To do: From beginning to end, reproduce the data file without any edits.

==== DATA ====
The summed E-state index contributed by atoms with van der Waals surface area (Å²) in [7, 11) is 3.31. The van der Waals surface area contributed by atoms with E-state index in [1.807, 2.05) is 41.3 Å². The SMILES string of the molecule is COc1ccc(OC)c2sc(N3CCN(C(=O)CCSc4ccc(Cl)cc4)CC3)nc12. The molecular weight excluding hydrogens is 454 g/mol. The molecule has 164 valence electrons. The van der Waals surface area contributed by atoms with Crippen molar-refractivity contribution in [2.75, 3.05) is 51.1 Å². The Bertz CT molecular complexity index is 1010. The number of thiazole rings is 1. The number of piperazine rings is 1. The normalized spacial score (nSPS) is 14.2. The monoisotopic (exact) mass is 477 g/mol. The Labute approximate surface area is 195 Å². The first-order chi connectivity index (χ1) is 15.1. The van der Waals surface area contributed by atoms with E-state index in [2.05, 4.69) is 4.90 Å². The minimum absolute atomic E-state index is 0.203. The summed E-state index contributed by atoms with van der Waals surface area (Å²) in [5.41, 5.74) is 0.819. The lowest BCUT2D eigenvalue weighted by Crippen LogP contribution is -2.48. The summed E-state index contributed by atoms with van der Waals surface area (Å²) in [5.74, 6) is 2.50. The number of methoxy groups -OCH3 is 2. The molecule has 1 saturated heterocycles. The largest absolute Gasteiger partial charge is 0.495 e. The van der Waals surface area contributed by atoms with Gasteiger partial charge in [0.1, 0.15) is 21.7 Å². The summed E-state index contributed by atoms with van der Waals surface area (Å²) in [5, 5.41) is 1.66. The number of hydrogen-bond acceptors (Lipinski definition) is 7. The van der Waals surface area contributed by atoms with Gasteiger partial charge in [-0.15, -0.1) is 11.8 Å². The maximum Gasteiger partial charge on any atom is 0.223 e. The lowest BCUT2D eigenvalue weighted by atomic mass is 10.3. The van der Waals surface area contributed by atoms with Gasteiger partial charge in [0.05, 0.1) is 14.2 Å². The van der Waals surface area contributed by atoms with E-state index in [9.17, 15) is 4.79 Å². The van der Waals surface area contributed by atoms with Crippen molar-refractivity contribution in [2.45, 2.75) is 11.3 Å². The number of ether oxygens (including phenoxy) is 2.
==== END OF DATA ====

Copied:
The summed E-state index contributed by atoms with van der Waals surface area (Å²) in [7, 11) is 3.31. The van der Waals surface area contributed by atoms with E-state index in [1.807, 2.05) is 41.3 Å². The SMILES string of the molecule is COc1ccc(OC)c2sc(N3CCN(C(=O)CCSc4ccc(Cl)cc4)CC3)nc12. The molecular weight excluding hydrogens is 454 g/mol. The molecule has 164 valence electrons. The van der Waals surface area contributed by atoms with Crippen molar-refractivity contribution in [2.75, 3.05) is 51.1 Å². The Bertz CT molecular complexity index is 1010. The number of thiazole rings is 1. The number of piperazine rings is 1. The normalized spacial score (nSPS) is 14.2. The monoisotopic (exact) mass is 477 g/mol. The Labute approximate surface area is 195 Å². The first-order chi connectivity index (χ1) is 15.1. The van der Waals surface area contributed by atoms with E-state index in [2.05, 4.69) is 4.90 Å². The minimum absolute atomic E-state index is 0.203. The summed E-state index contributed by atoms with van der Waals surface area (Å²) in [5.41, 5.74) is 0.819. The lowest BCUT2D eigenvalue weighted by Crippen LogP contribution is -2.48. The summed E-state index contributed by atoms with van der Waals surface area (Å²) in [5.74, 6) is 2.50. The number of methoxy groups -OCH3 is 2. The molecule has 1 saturated heterocycles. The largest absolute Gasteiger partial charge is 0.495 e. The van der Waals surface area contributed by atoms with Gasteiger partial charge in [0.1, 0.15) is 21.7 Å². The summed E-state index contributed by atoms with van der Waals surface area (Å²) in [5, 5.41) is 1.66. The number of hydrogen-bond acceptors (Lipinski definition) is 7. The van der Waals surface area contributed by atoms with Gasteiger partial charge in [-0.15, -0.1) is 11.8 Å². The maximum Gasteiger partial charge on any atom is 0.223 e. The lowest BCUT2D eigenvalue weighted by atomic mass is 10.3. The van der Waals surface area contributed by atoms with Gasteiger partial charge in [0.05, 0.1) is 14.2 Å². The van der Waals surface area contributed by atoms with E-state index in [9.17, 15) is 4.79 Å². The van der Waals surface area contributed by atoms with Crippen molar-refractivity contribution in [2.45, 2.75) is 11.3 Å². The number of ether oxygens (including phenoxy) is 2.